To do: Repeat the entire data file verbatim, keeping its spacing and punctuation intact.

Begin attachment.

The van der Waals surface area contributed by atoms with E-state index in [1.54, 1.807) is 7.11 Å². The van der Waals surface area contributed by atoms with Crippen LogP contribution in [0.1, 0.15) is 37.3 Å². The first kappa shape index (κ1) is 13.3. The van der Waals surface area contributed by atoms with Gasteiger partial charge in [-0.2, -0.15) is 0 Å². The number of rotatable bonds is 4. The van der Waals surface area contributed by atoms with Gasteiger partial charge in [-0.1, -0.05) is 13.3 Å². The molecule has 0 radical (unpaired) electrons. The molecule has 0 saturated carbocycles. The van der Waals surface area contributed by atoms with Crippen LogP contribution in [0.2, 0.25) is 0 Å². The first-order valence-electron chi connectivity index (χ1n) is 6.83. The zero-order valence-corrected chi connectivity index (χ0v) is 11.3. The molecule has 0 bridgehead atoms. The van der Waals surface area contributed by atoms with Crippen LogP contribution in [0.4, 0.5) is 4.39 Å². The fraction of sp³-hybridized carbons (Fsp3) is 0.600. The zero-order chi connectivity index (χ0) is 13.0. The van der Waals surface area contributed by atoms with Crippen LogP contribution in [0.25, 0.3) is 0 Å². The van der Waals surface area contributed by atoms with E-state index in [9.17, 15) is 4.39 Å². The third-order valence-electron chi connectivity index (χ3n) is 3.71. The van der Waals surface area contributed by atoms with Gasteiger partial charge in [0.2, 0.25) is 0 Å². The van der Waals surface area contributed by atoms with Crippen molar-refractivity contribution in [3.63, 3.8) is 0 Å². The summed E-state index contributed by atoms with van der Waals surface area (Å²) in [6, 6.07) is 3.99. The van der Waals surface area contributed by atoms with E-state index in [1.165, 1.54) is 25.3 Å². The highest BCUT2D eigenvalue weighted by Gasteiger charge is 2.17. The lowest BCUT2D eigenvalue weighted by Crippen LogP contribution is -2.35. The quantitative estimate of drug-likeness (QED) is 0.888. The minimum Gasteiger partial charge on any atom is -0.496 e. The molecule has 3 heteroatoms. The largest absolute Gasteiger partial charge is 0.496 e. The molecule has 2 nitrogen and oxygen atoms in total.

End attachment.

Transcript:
The van der Waals surface area contributed by atoms with E-state index in [1.54, 1.807) is 7.11 Å². The van der Waals surface area contributed by atoms with Crippen LogP contribution in [0.1, 0.15) is 37.3 Å². The first kappa shape index (κ1) is 13.3. The van der Waals surface area contributed by atoms with Gasteiger partial charge in [-0.2, -0.15) is 0 Å². The number of rotatable bonds is 4. The van der Waals surface area contributed by atoms with Gasteiger partial charge in [-0.1, -0.05) is 13.3 Å². The molecule has 0 radical (unpaired) electrons. The molecule has 0 saturated carbocycles. The van der Waals surface area contributed by atoms with Crippen LogP contribution in [0.2, 0.25) is 0 Å². The first-order valence-electron chi connectivity index (χ1n) is 6.83. The zero-order valence-corrected chi connectivity index (χ0v) is 11.3. The molecule has 0 bridgehead atoms. The van der Waals surface area contributed by atoms with Crippen LogP contribution in [0.4, 0.5) is 4.39 Å². The fraction of sp³-hybridized carbons (Fsp3) is 0.600. The zero-order chi connectivity index (χ0) is 13.0. The van der Waals surface area contributed by atoms with Crippen LogP contribution in [0.25, 0.3) is 0 Å². The van der Waals surface area contributed by atoms with E-state index in [9.17, 15) is 4.39 Å². The third-order valence-electron chi connectivity index (χ3n) is 3.71. The van der Waals surface area contributed by atoms with Gasteiger partial charge in [0.2, 0.25) is 0 Å². The van der Waals surface area contributed by atoms with Crippen molar-refractivity contribution in [3.63, 3.8) is 0 Å². The summed E-state index contributed by atoms with van der Waals surface area (Å²) in [6, 6.07) is 3.99. The van der Waals surface area contributed by atoms with E-state index in [1.165, 1.54) is 25.3 Å². The highest BCUT2D eigenvalue weighted by Gasteiger charge is 2.17. The lowest BCUT2D eigenvalue weighted by Crippen LogP contribution is -2.35. The quantitative estimate of drug-likeness (QED) is 0.888. The minimum Gasteiger partial charge on any atom is -0.496 e. The molecule has 3 heteroatoms. The largest absolute Gasteiger partial charge is 0.496 e. The molecule has 2 nitrogen and oxygen atoms in total.